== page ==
If former Maryland Gov. Martin O'Malley's speech to a firefighters' union on Tuesday was a test of his political ability, a talk he gave on Wednesday was a test of his governance.
O'Malley was at the Brookings Institution on Wednesday to talk about "data-driven government"—a subject he is well-versed in from his time as Baltimore mayor and governor of Maryland. During his time in office, he used data metrics to improve government's response to problems as serious as crime and as mundane as potholes.
The Baltimore program, called CitiStat, deployed 200 police officers to areas of the city where crime was most rampant. And it's a strategy that paid off, driving down major crimes in Baltimore faster than other large cities.
"We brought crime down by 43 percent. We reduced the number of children poisoned by lead in our city by 71 percent," he said.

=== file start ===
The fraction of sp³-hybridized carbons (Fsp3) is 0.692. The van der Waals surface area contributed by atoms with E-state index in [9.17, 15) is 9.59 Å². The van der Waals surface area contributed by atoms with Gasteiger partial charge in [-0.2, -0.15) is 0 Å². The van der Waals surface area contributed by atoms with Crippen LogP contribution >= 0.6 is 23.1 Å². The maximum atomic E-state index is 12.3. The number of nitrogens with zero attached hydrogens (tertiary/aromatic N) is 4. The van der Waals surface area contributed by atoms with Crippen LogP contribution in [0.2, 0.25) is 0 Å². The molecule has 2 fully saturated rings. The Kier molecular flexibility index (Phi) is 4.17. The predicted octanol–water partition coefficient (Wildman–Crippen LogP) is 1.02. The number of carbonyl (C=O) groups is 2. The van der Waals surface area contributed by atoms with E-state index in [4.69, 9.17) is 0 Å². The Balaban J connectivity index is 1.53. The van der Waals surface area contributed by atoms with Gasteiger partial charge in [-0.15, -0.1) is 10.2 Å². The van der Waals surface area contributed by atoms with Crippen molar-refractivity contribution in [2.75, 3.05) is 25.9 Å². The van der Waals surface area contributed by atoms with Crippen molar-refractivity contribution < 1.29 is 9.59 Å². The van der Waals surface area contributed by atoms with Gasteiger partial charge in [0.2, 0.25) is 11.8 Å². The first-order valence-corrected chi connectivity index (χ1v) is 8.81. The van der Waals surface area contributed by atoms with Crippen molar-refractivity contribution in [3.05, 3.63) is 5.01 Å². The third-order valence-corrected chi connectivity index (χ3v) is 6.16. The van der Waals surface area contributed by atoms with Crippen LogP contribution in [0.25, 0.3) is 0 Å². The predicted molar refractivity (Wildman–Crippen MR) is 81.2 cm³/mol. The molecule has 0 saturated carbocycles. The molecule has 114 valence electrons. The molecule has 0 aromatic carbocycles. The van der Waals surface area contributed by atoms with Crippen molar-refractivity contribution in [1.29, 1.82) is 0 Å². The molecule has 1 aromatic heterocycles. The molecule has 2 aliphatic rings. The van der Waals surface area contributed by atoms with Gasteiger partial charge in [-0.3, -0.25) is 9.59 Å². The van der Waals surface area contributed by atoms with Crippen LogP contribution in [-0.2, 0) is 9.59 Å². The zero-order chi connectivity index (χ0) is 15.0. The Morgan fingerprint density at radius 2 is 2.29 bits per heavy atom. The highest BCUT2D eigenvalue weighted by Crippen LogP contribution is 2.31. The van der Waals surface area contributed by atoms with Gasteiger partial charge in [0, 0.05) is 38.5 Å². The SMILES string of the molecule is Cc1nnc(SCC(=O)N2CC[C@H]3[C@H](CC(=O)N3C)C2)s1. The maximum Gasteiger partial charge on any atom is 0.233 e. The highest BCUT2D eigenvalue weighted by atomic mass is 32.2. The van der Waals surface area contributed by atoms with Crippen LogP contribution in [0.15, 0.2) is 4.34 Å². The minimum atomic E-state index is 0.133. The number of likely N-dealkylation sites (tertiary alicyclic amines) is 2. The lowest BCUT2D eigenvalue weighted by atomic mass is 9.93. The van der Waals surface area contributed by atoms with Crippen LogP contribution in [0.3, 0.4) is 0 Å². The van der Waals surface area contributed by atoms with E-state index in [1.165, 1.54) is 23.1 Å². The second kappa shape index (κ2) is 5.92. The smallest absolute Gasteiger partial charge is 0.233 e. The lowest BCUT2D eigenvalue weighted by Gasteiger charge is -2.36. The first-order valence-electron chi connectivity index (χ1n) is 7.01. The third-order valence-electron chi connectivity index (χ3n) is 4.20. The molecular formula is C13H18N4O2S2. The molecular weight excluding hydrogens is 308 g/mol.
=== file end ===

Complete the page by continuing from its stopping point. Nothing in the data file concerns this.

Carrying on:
O'Malley compared his administration's approach to the "Moneyball" strategy in baseball, where data analysis is used to optimize a team's success.
"Put your fielders where the past performance of their hitters say they are most likely to hit the ball. Put your police where crime is most likely to happen," O'Malley said. "That's the deployment of resources for maximum effect. That's goal-driven, data-driven thinking. It helps win ball games. And it helps make a city safer."